- The intent of the harasser is irrelevant. What matters is the impact which is often humiliating for victim/survivors and is an affront to their dignity;
- Sexual harassment creates hostile, unsafe work/learning environments and lowers performance and productivity;
- Sexual harassment can take place on- or off-campus;
- Sexual harassment may be peer-to-peer, a subordinate harassing a supervisor, and;
- All genders can sexually harass any other gender, and third parties can witness sexual behavior in the workplace and be impacted by that even though they are not the direct victims.
Knowledge alone does not create change. We need to act. When perpetrators inflict sexual violence, it has a ripple effect on all of us. As a community, we become ‘secondary’ victims, shoved into uncomfortable shame and guilt different from victim/survivors but caused by perpetrator behavior. But we have the most agency to create change. This is what gives me hope. When students, parents, employees, and community members lay out strong expectations of what is acceptable behavior, to hold each other accountable, and move from a sense of community guilt to community responsibility. Remember that student who told me, “No one’s talking”? The perpetrator’s peers decided enough was enough. They talked to investigators and that student was held accountable.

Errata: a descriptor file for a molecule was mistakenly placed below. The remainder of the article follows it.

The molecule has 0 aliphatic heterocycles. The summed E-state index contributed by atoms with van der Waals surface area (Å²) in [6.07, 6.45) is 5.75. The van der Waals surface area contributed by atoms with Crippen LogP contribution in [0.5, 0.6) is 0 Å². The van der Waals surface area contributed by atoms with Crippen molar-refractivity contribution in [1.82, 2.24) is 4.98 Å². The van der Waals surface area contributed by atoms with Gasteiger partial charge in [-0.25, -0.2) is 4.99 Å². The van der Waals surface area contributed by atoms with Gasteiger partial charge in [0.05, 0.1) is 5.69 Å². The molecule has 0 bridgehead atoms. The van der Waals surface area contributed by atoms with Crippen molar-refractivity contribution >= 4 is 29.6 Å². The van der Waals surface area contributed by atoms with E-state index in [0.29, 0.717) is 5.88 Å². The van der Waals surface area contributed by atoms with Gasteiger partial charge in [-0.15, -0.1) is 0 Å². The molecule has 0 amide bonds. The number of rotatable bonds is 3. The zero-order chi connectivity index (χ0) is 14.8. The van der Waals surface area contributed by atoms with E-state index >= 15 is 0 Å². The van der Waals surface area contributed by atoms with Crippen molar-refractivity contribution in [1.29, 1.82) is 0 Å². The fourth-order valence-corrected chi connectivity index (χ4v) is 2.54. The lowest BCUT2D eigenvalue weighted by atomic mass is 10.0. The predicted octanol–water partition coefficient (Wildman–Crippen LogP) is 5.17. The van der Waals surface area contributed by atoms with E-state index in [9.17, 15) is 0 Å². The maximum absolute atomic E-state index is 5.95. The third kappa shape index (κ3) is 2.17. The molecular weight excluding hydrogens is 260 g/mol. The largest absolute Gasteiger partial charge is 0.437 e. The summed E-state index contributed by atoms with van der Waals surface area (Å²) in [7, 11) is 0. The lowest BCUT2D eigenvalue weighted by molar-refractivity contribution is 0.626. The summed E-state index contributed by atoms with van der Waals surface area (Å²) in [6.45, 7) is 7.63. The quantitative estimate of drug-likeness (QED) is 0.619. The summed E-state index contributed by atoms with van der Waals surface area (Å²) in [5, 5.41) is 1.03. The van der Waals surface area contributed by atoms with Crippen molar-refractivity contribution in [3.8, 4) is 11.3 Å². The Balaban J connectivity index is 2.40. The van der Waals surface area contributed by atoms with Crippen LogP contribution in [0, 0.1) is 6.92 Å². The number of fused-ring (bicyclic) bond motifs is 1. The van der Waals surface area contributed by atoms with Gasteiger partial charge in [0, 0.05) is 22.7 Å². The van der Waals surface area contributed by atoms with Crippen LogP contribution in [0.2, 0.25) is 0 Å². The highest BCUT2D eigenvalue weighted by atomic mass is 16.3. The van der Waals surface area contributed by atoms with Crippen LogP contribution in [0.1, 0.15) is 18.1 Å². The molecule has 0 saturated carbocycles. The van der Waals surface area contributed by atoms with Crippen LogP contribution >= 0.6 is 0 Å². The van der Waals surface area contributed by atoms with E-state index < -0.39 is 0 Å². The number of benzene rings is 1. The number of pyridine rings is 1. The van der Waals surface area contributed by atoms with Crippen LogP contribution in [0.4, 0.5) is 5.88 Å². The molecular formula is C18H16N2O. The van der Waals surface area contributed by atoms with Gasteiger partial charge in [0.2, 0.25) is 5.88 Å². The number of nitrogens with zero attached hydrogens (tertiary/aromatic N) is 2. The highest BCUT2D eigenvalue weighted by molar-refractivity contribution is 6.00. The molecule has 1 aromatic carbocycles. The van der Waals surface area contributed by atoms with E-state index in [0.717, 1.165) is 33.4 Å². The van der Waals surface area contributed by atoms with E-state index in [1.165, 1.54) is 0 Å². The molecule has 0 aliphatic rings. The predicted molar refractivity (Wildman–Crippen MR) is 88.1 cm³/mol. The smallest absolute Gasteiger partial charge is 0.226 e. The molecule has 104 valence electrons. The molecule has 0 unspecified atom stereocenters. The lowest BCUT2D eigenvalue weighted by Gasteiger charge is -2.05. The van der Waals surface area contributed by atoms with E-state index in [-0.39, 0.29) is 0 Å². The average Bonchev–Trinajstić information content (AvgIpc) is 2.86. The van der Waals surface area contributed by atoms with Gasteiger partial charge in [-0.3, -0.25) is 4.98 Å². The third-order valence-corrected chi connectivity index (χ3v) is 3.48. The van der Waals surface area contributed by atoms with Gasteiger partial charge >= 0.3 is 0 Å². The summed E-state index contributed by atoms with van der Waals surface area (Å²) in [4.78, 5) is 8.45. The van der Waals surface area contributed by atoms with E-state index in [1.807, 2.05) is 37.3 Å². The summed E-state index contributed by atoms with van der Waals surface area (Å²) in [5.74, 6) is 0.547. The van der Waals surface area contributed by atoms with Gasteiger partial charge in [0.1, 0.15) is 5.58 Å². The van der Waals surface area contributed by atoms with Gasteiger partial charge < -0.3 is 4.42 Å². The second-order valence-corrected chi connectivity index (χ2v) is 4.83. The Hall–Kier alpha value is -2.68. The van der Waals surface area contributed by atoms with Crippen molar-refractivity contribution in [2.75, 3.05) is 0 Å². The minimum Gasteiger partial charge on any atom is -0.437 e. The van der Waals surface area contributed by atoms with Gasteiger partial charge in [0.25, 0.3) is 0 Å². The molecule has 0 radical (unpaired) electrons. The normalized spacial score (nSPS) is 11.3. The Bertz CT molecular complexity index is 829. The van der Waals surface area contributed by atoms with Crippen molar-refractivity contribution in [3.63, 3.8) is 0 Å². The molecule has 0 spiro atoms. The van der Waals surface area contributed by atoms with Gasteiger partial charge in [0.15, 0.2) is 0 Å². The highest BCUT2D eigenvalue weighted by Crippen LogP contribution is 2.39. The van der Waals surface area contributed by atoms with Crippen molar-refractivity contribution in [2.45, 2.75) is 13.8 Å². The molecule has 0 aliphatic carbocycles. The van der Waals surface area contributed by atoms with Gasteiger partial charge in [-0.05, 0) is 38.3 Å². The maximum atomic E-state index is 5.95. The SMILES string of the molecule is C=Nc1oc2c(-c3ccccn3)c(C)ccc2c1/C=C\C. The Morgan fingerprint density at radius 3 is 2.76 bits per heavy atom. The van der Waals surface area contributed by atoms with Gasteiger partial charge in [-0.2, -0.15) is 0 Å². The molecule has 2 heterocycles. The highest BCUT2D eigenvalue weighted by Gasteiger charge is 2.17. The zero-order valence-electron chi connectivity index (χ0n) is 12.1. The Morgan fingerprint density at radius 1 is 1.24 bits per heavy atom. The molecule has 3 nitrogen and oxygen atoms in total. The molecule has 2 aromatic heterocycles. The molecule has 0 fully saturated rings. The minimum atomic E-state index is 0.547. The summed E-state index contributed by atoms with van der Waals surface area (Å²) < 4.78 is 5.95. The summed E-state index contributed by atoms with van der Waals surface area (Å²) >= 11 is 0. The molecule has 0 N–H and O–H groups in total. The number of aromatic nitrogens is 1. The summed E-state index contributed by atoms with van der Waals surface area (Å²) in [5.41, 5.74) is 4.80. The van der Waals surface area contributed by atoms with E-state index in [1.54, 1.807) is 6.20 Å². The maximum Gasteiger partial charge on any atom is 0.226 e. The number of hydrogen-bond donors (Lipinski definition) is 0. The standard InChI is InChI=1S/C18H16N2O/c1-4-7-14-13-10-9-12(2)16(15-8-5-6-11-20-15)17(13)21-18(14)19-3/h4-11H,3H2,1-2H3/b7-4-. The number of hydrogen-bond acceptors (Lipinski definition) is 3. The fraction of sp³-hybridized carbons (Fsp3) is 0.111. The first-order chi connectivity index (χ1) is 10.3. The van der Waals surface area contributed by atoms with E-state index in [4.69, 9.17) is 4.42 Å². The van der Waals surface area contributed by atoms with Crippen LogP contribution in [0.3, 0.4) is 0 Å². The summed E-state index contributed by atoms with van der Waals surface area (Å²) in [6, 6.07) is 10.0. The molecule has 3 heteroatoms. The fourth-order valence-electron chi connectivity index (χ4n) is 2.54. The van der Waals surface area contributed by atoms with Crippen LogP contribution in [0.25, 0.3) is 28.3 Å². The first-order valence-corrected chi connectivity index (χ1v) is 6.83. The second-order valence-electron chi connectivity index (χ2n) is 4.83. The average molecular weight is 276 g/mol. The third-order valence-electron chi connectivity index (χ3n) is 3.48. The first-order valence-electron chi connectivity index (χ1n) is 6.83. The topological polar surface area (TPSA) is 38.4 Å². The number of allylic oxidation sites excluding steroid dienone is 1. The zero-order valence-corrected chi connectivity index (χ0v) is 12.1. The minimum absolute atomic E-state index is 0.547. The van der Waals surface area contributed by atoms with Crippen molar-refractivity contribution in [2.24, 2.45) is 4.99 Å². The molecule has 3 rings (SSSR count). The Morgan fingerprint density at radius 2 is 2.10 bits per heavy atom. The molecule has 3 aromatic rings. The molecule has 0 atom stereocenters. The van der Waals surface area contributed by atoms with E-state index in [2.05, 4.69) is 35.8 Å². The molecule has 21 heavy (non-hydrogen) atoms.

Responses to harassment will vary. If you experience street harassment I encourage you to check out the “Dealing with Harassers” link on the Stop Street Harassment website. For sexual harassment, the Equal Rights Advocates provide tips. Only you will know what a safe and appropriate response is in that moment, but it’s helpful to have options and know how others are responding. Whatever you do, remember that you are a powerful person.
Take reporting seriously. Your personal experience is serious. Kimberly Hewitt, Title IX coordinator and director of the Office of Equal Opportunity and Affirmative Action (EOAA) and her team will take you seriously, too. If you want to report sexual harassment or assault you have options. The Office for Student Conduct & Academic Integrity has great information about reporting to the university. 1. Contact EOAA/Title IX Office by phone: (612) 624-5223 or e-mail email@example.com 2. File an anonymous online report with EOAA/Title IX office through Ethicspoint 3. Contact The Aurora Center for a free and confidential consult or to schedule an appointment with EOAA/Title IX Office by phone: (612) 626-9111
4. Outside the University of Minnesota: Contact the Minnesota Department of Human Rights by phone: 1 (800) 657-3704
You can’t heal a victim/survivor by force. Healing from trauma is a self-defined path. Sexual violence takes power and control away from a person, so it’s important to let them make their own choices (like reporting or not).
To end sexual violence, I invite you to do whatever you can, whenever you can, wherever you can to end sexual violence.